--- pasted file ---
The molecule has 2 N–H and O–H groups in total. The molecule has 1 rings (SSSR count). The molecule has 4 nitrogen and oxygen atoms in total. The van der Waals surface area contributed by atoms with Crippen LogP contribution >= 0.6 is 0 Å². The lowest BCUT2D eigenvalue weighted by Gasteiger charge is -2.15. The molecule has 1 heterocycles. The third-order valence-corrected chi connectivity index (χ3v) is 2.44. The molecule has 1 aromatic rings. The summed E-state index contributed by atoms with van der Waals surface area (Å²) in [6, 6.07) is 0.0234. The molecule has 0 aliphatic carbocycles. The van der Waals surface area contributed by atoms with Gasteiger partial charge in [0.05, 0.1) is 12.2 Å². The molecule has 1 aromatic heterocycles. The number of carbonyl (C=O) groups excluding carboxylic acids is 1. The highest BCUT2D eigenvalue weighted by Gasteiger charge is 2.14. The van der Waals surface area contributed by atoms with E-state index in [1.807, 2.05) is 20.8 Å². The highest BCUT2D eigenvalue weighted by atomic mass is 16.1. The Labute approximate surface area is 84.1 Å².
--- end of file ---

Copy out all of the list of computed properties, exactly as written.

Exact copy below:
The molecule has 2 N–H and O–H groups in total. The molecule has 1 rings (SSSR count). The molecule has 4 nitrogen and oxygen atoms in total. The van der Waals surface area contributed by atoms with Crippen LogP contribution >= 0.6 is 0 Å². The lowest BCUT2D eigenvalue weighted by Gasteiger charge is -2.15. The molecule has 1 heterocycles. The third-order valence-corrected chi connectivity index (χ3v) is 2.44. The molecule has 1 aromatic rings. The summed E-state index contributed by atoms with van der Waals surface area (Å²) in [6, 6.07) is 0.0234. The molecule has 0 aliphatic carbocycles. The van der Waals surface area contributed by atoms with Gasteiger partial charge in [0.05, 0.1) is 12.2 Å². The molecule has 1 aromatic heterocycles. The number of carbonyl (C=O) groups excluding carboxylic acids is 1. The highest BCUT2D eigenvalue weighted by Gasteiger charge is 2.14. The van der Waals surface area contributed by atoms with E-state index in [1.807, 2.05) is 20.8 Å². The highest BCUT2D eigenvalue weighted by atomic mass is 16.1. The Labute approximate surface area is 84.1 Å².